All these signs, plus Intel's ever-increasing delays on the chip, point to the fact that Itanium ran into design problems so serious that the project is in fact dead. Since they've built up so much hype behind it, though, Intel will keep announcing delays until they can finally claim that the reason they're not debuting Itanium in volume is because McKinley is just around the corner. (Expect a McKinley paper launch in 2H '01, with volume by the beginning of '02.) Indeed, some rather credible rumors eminating out of Intel now include that 1) Itanium is yielding so poorly that a relayout and critical path trim will be needed before it could possibly yield 800 MHz in volume; 2) the current versions are suffering from an errata in the power management circuitry which is limiting their clock speeds; and 3) Itanium is in fact yielding ok, but the extraordinarily complex compilers needed for EPIC are currently producing such slow code that Intel needs to pretend they can't make the chips to save face. Obviously all three aren't true, but the chance that one is is pretty high.

    Meanwhile, McKinley (which, not so coincidentally, has been designed almost entirely by HP) looks on target to hit its rather impressive performance objectives, if a little late. MS--whether by choice or necessity--has decided to wait for McKinley before releasing NT-64, rendering Itanium pretty much dead anyways. If the compilers turn out ok, McKinley will probably be able to compete on a performance basis with Sun's US3, and maybe even IBM's Power4. (The Alpha 21364 will cream it, but what else is new?) Meanwhile, Itanic looks to be slower than a Celeron for integer code and about even with a high-end P3 for fp; the P4 if not the GHz P3 ought to beat it handily even in the rather server-oriented SPEC suite. Having your $3000 server chip beat in SPECfp by your mainstream desktop chip is an embarrassment Intel will never allow, even if that means not releasing Itanium at all.

    Who would buy such a chip? Almost no one. The only Itanium boxes ever sold will be to ISV's who need development platforms for McKinley, and large corporations who want to prepare for McKinley. And they can all be served by development systems and engineering samples; there's no need for volume production of a chip that's only going to be used for development and validation.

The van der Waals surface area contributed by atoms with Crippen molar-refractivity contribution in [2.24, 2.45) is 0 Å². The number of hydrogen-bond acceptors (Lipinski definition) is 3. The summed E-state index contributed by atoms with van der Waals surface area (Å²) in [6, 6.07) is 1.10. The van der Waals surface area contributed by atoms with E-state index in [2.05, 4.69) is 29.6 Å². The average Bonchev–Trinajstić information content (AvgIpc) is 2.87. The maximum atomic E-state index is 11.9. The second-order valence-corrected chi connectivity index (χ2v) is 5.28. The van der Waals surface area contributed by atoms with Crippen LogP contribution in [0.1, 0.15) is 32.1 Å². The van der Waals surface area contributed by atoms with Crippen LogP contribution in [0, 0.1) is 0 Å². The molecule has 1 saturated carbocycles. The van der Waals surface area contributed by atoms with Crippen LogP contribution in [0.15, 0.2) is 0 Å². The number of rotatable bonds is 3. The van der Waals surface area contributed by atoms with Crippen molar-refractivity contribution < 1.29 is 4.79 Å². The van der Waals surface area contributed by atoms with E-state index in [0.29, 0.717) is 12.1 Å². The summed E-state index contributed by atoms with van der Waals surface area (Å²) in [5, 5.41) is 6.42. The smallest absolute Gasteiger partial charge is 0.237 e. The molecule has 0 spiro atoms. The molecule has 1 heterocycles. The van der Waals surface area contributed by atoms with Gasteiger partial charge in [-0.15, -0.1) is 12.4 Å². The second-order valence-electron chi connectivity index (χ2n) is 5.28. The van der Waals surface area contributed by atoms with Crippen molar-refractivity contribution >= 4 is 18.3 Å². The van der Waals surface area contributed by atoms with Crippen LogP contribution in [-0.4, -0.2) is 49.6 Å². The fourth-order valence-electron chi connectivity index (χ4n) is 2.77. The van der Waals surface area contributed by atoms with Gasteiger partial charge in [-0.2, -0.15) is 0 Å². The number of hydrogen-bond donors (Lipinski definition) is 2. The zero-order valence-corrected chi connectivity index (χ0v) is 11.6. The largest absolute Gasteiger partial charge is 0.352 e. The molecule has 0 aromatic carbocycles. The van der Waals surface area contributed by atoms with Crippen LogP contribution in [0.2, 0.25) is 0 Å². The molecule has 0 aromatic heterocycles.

And that's why this announcement is not a surprise. IBM accomplishes four things with this: 1) they associate themselves more with Linux, which is becoming a bigger part of their strategy these days; 2) they disassociate themselves from the Itanic, which is a bit of an industry joke; 3) they shift the emphasis to their upcoming Power4 architecture, which looks to be quite good and a worthy competitor to anything IA-64 will produce for a while; and 4) they still keep IA-64 compatability for the future, albeit less emphasized from a PR point of view.

    All in all a smart decision. And not a surprising one.
  • by tmu ( 107089 ) <todd-slashdot@re ... minus physicist> on Friday August 18, 2000 @03:17PM (#844159) Homepage
    This is not actually that surprising. IBM has a stated goal of making linux run on every piece of hardware and every platform they sell, from the top of the line (OS390) to the bottom (intel-based netfinity line, I guess).

    So there are two things going on here: 1) IBM has their own version of Unix that's quite good but not doing very well in the marketplace. 2) IBM has decided that Linux is the way to unseat Sun's dominance of the midrange server market.

    Given those two facts, supporting yet a different version of Unix designed primarily for the Itanium platform (regardless of what they say about also running on the Power chip) doesn't make any sense. Even IBM has limited resources.
  • by gammatron ( 120978 ) on Friday August 18, 2000 @03:25PM (#844160)
    from the story:
    IBM's multifaceted moves to Linux go a long way toward opening up the company's commercial code base. This is a far cry from the IBM of old, which once teamed up with Hewlett-Packard and Digital Equipment Corp. to create the Open Software Foundation (OSF), whose sole purpose was to splinter Unix and protect its members' respective proprietary OSes.